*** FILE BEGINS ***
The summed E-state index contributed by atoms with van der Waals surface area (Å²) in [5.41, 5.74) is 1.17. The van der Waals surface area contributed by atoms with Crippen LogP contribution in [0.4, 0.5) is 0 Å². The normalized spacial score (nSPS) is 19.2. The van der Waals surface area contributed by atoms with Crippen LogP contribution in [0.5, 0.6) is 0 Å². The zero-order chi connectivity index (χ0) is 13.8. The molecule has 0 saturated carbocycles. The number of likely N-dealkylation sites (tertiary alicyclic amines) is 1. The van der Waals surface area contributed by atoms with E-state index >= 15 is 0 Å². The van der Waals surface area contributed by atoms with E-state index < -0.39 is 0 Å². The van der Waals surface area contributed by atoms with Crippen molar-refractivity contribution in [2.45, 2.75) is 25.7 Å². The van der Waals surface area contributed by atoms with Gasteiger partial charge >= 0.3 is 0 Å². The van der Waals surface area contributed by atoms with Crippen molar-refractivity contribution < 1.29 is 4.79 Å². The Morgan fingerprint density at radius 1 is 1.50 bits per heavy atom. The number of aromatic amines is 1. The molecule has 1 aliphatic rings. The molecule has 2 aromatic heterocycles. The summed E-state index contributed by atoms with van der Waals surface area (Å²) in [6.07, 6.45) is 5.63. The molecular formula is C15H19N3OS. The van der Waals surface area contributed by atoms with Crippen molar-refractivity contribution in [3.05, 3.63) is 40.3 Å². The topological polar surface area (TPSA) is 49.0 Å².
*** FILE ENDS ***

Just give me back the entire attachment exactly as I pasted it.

The summed E-state index contributed by atoms with van der Waals surface area (Å²) in [5.41, 5.74) is 1.17. The van der Waals surface area contributed by atoms with Crippen LogP contribution in [0.4, 0.5) is 0 Å². The normalized spacial score (nSPS) is 19.2. The van der Waals surface area contributed by atoms with Crippen LogP contribution in [0.5, 0.6) is 0 Å². The zero-order chi connectivity index (χ0) is 13.8. The molecule has 0 saturated carbocycles. The number of likely N-dealkylation sites (tertiary alicyclic amines) is 1. The van der Waals surface area contributed by atoms with E-state index >= 15 is 0 Å². The van der Waals surface area contributed by atoms with E-state index < -0.39 is 0 Å². The van der Waals surface area contributed by atoms with Crippen molar-refractivity contribution in [2.45, 2.75) is 25.7 Å². The van der Waals surface area contributed by atoms with Gasteiger partial charge >= 0.3 is 0 Å². The van der Waals surface area contributed by atoms with Crippen molar-refractivity contribution < 1.29 is 4.79 Å². The Morgan fingerprint density at radius 1 is 1.50 bits per heavy atom. The number of aromatic amines is 1. The molecule has 1 aliphatic rings. The molecule has 2 aromatic heterocycles. The summed E-state index contributed by atoms with van der Waals surface area (Å²) in [6.07, 6.45) is 5.63. The molecular formula is C15H19N3OS. The van der Waals surface area contributed by atoms with Crippen molar-refractivity contribution in [3.05, 3.63) is 40.3 Å². The topological polar surface area (TPSA) is 49.0 Å².